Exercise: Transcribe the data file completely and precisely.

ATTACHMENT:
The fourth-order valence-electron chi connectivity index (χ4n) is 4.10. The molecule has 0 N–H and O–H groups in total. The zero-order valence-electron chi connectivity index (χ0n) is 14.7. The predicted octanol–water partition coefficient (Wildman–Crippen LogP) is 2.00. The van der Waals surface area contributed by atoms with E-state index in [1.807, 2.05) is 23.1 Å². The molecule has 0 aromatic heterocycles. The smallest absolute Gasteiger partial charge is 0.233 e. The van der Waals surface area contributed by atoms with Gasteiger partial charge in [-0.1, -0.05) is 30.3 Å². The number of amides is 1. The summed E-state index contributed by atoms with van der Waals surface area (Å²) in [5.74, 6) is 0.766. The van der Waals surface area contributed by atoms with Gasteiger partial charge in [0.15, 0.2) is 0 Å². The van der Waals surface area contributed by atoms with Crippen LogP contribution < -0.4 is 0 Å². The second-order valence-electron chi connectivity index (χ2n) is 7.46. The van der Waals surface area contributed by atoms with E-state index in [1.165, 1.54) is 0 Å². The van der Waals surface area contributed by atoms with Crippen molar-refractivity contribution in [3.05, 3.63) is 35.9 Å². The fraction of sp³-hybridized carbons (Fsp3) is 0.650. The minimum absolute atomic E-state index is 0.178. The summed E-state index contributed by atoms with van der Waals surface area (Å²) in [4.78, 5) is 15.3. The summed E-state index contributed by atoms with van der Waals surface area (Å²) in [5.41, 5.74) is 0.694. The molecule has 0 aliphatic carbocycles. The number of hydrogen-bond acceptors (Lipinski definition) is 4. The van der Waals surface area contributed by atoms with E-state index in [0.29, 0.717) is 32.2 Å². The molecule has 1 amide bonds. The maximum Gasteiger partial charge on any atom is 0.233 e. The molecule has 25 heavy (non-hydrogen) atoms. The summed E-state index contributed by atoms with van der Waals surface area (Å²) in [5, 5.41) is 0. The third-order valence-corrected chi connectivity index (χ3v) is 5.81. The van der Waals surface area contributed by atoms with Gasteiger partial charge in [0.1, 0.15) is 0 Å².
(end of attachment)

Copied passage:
The fourth-order valence-electron chi connectivity index (χ4n) is 4.10. The molecule has 0 N–H and O–H groups in total. The zero-order valence-electron chi connectivity index (χ0n) is 14.7. The predicted octanol–water partition coefficient (Wildman–Crippen LogP) is 2.00. The van der Waals surface area contributed by atoms with E-state index in [1.807, 2.05) is 23.1 Å². The molecule has 0 aromatic heterocycles. The smallest absolute Gasteiger partial charge is 0.233 e. The van der Waals surface area contributed by atoms with Gasteiger partial charge in [-0.1, -0.05) is 30.3 Å². The number of amides is 1. The summed E-state index contributed by atoms with van der Waals surface area (Å²) in [5.74, 6) is 0.766. The van der Waals surface area contributed by atoms with Gasteiger partial charge in [0.15, 0.2) is 0 Å². The van der Waals surface area contributed by atoms with Crippen LogP contribution < -0.4 is 0 Å². The second-order valence-electron chi connectivity index (χ2n) is 7.46. The van der Waals surface area contributed by atoms with E-state index in [1.165, 1.54) is 0 Å². The van der Waals surface area contributed by atoms with Crippen molar-refractivity contribution in [3.05, 3.63) is 35.9 Å². The fraction of sp³-hybridized carbons (Fsp3) is 0.650. The minimum absolute atomic E-state index is 0.178. The summed E-state index contributed by atoms with van der Waals surface area (Å²) in [4.78, 5) is 15.3. The summed E-state index contributed by atoms with van der Waals surface area (Å²) in [5.41, 5.74) is 0.694. The molecule has 0 aliphatic carbocycles. The number of hydrogen-bond acceptors (Lipinski definition) is 4. The van der Waals surface area contributed by atoms with E-state index in [0.29, 0.717) is 32.2 Å². The molecule has 1 amide bonds. The maximum Gasteiger partial charge on any atom is 0.233 e. The molecule has 25 heavy (non-hydrogen) atoms. The summed E-state index contributed by atoms with van der Waals surface area (Å²) in [5, 5.41) is 0. The third-order valence-corrected chi connectivity index (χ3v) is 5.81. The van der Waals surface area contributed by atoms with Gasteiger partial charge in [0.1, 0.15) is 0 Å².